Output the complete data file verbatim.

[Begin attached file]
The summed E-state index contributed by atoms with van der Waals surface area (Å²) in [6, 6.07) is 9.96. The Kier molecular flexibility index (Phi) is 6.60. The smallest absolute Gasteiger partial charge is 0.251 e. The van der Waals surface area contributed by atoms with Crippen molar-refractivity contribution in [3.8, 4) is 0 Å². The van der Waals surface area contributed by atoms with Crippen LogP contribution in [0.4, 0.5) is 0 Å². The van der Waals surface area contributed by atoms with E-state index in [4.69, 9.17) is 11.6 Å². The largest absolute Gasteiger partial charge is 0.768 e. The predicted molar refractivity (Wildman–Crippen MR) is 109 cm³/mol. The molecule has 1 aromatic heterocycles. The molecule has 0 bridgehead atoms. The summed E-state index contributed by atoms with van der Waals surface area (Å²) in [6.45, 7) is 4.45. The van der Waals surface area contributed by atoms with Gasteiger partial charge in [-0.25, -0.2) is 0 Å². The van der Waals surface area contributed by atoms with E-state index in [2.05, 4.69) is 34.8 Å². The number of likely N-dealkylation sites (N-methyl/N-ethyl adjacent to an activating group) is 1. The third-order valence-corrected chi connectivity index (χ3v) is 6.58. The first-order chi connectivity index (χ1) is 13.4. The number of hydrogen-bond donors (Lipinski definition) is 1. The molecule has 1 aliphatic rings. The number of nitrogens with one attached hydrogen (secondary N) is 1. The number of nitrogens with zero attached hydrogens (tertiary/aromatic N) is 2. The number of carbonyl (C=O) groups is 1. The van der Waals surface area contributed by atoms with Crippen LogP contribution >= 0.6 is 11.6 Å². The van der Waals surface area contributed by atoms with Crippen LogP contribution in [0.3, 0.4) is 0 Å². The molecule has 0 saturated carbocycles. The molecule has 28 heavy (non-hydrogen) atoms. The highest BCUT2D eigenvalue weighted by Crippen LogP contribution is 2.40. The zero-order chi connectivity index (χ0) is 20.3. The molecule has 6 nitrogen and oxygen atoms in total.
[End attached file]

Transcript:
The summed E-state index contributed by atoms with van der Waals surface area (Å²) in [6, 6.07) is 9.96. The Kier molecular flexibility index (Phi) is 6.60. The smallest absolute Gasteiger partial charge is 0.251 e. The van der Waals surface area contributed by atoms with Crippen molar-refractivity contribution in [3.8, 4) is 0 Å². The van der Waals surface area contributed by atoms with Crippen LogP contribution in [0.4, 0.5) is 0 Å². The van der Waals surface area contributed by atoms with E-state index in [4.69, 9.17) is 11.6 Å². The largest absolute Gasteiger partial charge is 0.768 e. The predicted molar refractivity (Wildman–Crippen MR) is 109 cm³/mol. The molecule has 1 aromatic heterocycles. The molecule has 0 bridgehead atoms. The summed E-state index contributed by atoms with van der Waals surface area (Å²) in [6.45, 7) is 4.45. The van der Waals surface area contributed by atoms with Gasteiger partial charge in [-0.25, -0.2) is 0 Å². The van der Waals surface area contributed by atoms with E-state index in [2.05, 4.69) is 34.8 Å². The number of likely N-dealkylation sites (N-methyl/N-ethyl adjacent to an activating group) is 1. The third-order valence-corrected chi connectivity index (χ3v) is 6.58. The first-order chi connectivity index (χ1) is 13.4. The number of hydrogen-bond donors (Lipinski definition) is 1. The molecule has 1 aliphatic rings. The number of nitrogens with one attached hydrogen (secondary N) is 1. The number of nitrogens with zero attached hydrogens (tertiary/aromatic N) is 2. The number of carbonyl (C=O) groups is 1. The van der Waals surface area contributed by atoms with Crippen LogP contribution >= 0.6 is 11.6 Å². The van der Waals surface area contributed by atoms with Crippen LogP contribution in [0.3, 0.4) is 0 Å². The molecule has 0 saturated carbocycles. The molecule has 28 heavy (non-hydrogen) atoms. The highest BCUT2D eigenvalue weighted by Crippen LogP contribution is 2.40. The zero-order chi connectivity index (χ0) is 20.3. The molecule has 6 nitrogen and oxygen atoms in total.